How would you suggest we go about educating clinicians, physicians and the public on awareness for the treatment possibilities of urinary incontinence.
That is a great question, and it's been one of my life's missions. One thing that we have done at Brooks [Brooks Rehabilitation in Jacksonville, Florida] is that we have created a number of patient education bookmarks; they are little brochures. At the top they say, "Did you know?" "Did you know that urine leakage is not normal?" So, we take every opportunity to educate our patients when we come into contact with them. Here at Brooks we also screen every single patient at every level of care. They are all asked the screening question, "Have you leaked urine, even a small amount, at any time in the last 3 months?" So we ask the screening questions, and we educate.
We have posters up in all of the restrooms across our system of care. They say "End the silent suffering of urine leakage. Talk to a Physical Therapist about your treatment options." All clinicians: Physical Therapists, Occupational Therapists and Speech Therapists, are educated about incontinence here and asked to refer patients who have a problem.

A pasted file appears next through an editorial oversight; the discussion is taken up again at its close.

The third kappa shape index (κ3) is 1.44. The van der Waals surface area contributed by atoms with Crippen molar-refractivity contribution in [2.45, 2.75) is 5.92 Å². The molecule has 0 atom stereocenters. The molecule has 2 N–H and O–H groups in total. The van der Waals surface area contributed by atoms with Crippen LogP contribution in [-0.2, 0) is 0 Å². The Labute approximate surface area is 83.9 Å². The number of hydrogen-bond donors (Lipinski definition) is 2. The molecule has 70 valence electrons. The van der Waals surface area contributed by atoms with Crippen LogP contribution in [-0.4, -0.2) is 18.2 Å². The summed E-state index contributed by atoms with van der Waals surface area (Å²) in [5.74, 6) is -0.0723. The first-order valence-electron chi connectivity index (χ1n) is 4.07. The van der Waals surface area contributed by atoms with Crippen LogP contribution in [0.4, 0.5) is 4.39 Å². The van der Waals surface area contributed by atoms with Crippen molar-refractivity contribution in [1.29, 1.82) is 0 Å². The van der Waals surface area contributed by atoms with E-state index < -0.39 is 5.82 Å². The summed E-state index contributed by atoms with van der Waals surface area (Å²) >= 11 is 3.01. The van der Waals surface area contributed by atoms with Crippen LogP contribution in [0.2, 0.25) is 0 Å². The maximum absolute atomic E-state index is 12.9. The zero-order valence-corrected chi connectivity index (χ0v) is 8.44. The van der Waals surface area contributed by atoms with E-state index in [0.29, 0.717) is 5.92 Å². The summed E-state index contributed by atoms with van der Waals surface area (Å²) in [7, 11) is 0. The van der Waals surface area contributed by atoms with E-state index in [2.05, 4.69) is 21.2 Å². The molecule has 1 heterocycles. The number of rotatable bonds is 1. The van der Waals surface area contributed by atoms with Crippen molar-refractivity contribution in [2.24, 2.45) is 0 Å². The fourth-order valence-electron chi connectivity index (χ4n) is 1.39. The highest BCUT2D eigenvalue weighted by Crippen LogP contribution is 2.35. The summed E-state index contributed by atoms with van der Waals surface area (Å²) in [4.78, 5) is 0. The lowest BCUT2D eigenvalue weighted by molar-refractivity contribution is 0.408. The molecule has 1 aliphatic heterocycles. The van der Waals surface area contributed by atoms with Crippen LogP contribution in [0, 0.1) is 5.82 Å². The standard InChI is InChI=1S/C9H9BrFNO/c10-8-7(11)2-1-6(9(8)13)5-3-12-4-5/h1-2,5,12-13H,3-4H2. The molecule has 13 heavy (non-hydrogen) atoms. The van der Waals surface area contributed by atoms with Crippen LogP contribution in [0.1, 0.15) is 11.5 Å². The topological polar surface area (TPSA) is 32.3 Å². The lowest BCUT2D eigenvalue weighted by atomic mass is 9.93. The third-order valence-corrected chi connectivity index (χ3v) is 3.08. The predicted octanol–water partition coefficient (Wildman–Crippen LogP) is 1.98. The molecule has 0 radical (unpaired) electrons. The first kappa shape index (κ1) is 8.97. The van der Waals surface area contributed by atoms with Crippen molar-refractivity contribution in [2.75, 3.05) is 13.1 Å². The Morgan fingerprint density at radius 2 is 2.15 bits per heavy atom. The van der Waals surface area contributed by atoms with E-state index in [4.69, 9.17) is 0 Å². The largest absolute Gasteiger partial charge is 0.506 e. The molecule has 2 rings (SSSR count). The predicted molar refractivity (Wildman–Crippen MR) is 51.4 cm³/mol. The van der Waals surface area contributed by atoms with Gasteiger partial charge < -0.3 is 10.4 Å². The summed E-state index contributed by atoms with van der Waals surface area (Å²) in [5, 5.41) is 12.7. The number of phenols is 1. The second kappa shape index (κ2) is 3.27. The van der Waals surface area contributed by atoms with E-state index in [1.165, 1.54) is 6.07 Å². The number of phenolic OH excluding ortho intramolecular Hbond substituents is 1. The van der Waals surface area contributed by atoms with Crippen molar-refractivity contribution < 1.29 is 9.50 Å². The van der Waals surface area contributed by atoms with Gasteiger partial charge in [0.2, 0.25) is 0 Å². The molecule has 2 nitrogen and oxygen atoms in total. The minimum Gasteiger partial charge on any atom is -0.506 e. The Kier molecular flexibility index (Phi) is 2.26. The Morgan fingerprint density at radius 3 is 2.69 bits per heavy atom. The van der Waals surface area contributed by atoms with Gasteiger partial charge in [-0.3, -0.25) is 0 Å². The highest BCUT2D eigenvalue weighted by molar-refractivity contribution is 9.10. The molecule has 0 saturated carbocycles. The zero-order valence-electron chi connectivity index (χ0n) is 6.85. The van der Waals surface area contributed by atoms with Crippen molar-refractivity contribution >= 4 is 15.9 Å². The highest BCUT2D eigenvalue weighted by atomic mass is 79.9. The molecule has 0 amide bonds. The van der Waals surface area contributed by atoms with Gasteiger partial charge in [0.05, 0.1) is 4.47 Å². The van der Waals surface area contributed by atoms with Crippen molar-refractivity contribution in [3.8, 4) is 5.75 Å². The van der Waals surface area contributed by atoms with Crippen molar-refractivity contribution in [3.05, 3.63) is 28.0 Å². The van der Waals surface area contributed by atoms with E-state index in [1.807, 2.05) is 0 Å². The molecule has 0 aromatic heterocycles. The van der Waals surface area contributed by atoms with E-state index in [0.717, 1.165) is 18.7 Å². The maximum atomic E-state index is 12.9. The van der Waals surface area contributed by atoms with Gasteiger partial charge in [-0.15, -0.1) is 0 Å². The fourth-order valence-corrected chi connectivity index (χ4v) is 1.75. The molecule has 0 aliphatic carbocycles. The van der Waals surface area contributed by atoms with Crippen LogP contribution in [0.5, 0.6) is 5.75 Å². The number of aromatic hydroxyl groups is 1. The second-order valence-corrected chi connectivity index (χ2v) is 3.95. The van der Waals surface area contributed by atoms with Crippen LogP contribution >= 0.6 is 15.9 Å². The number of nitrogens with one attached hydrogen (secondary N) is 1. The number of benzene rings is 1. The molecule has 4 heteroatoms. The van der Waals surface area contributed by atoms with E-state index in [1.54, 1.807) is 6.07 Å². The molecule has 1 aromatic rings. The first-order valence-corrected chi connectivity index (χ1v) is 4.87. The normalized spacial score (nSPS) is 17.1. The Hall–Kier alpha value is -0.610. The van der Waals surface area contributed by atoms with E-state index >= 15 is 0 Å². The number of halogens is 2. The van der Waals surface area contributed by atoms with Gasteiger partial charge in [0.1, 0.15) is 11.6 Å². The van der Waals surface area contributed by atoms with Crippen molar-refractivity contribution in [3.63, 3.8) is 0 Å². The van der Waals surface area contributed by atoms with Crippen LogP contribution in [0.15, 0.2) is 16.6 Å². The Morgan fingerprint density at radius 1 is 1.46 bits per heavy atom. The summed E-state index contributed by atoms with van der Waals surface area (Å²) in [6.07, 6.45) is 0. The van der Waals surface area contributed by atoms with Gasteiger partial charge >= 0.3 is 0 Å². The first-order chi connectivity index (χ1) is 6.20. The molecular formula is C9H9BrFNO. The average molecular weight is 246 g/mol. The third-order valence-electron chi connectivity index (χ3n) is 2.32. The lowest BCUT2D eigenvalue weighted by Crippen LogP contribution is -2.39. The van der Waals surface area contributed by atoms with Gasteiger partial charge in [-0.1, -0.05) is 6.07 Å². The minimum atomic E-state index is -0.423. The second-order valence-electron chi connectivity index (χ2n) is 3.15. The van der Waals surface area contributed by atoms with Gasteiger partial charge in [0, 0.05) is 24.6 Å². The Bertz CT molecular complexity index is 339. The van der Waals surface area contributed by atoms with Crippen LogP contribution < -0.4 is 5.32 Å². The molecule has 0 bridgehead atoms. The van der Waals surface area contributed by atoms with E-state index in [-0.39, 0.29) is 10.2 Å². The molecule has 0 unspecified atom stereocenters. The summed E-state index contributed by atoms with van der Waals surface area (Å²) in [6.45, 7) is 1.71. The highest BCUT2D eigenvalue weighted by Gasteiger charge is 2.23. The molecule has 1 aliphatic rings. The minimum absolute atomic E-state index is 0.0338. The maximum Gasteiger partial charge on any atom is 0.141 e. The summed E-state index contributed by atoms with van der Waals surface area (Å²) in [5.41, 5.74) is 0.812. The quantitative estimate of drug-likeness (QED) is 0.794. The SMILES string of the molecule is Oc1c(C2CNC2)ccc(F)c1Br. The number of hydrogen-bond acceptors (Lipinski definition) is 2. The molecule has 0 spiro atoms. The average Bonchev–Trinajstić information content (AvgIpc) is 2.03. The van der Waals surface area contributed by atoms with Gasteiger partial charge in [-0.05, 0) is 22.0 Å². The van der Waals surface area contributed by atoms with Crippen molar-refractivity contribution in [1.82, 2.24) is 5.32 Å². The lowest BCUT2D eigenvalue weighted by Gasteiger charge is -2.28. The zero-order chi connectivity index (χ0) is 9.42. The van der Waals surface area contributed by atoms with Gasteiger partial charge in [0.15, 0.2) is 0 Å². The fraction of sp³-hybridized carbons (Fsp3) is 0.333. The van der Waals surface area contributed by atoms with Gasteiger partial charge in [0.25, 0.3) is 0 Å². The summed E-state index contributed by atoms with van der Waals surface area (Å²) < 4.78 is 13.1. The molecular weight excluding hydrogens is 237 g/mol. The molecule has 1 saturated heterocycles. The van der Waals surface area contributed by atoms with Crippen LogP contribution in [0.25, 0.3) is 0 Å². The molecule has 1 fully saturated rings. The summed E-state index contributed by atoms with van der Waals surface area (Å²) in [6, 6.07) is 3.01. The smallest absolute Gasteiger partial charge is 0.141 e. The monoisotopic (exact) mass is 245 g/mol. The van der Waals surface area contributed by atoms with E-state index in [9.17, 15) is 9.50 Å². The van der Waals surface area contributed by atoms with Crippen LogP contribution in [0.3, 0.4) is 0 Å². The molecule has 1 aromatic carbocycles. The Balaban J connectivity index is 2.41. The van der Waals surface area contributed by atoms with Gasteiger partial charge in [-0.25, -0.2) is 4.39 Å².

In terms of educating physicians, I have found that the most effective method is educating one at a time. I wish that I had a large forum that I could educate physicians, but I have found that I need to talk to them one at a time, share the evidence, share the patient success stories, and then they begin to understand just how effective these interventions are.